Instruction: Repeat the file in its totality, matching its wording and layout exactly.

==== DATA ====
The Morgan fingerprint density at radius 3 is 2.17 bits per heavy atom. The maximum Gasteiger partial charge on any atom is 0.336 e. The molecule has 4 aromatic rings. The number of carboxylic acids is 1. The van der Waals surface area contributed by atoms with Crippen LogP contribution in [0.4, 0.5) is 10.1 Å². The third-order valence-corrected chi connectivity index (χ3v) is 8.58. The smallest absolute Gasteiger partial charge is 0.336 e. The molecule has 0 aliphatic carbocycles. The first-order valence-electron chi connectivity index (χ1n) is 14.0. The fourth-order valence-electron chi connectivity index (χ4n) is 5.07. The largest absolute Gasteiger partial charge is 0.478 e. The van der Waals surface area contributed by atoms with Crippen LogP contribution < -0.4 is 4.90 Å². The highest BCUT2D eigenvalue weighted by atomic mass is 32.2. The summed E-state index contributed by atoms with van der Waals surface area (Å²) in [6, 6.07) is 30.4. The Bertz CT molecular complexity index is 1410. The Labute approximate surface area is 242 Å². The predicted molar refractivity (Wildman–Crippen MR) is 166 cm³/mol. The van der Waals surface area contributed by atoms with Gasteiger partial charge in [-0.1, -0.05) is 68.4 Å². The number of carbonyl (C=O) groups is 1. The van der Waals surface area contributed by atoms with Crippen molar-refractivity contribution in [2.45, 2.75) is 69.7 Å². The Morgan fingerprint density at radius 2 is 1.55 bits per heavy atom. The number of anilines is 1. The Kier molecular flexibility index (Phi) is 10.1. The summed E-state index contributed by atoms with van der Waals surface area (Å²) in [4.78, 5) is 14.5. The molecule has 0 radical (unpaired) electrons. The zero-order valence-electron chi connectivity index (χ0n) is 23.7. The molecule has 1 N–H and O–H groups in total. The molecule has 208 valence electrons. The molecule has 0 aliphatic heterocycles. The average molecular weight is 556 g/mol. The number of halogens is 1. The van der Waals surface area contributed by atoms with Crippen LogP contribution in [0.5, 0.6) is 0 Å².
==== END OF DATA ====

The Morgan fingerprint density at radius 3 is 2.17 bits per heavy atom. The maximum Gasteiger partial charge on any atom is 0.336 e. The molecule has 4 aromatic rings. The number of carboxylic acids is 1. The van der Waals surface area contributed by atoms with Crippen LogP contribution in [0.4, 0.5) is 10.1 Å². The third-order valence-corrected chi connectivity index (χ3v) is 8.58. The smallest absolute Gasteiger partial charge is 0.336 e. The molecule has 0 aliphatic carbocycles. The first-order valence-electron chi connectivity index (χ1n) is 14.0. The fourth-order valence-electron chi connectivity index (χ4n) is 5.07. The largest absolute Gasteiger partial charge is 0.478 e. The van der Waals surface area contributed by atoms with Crippen LogP contribution < -0.4 is 4.90 Å². The highest BCUT2D eigenvalue weighted by atomic mass is 32.2. The summed E-state index contributed by atoms with van der Waals surface area (Å²) in [6, 6.07) is 30.4. The Bertz CT molecular complexity index is 1410. The Labute approximate surface area is 242 Å². The predicted molar refractivity (Wildman–Crippen MR) is 166 cm³/mol. The van der Waals surface area contributed by atoms with Gasteiger partial charge in [-0.1, -0.05) is 68.4 Å². The number of carbonyl (C=O) groups is 1. The van der Waals surface area contributed by atoms with Crippen molar-refractivity contribution in [2.45, 2.75) is 69.7 Å². The Morgan fingerprint density at radius 2 is 1.55 bits per heavy atom. The number of anilines is 1. The Kier molecular flexibility index (Phi) is 10.1. The summed E-state index contributed by atoms with van der Waals surface area (Å²) in [4.78, 5) is 14.5. The molecule has 0 radical (unpaired) electrons. The zero-order valence-electron chi connectivity index (χ0n) is 23.7. The molecule has 1 N–H and O–H groups in total. The molecule has 208 valence electrons. The molecule has 0 aliphatic heterocycles. The average molecular weight is 556 g/mol. The number of halogens is 1. The van der Waals surface area contributed by atoms with Crippen LogP contribution in [0.5, 0.6) is 0 Å².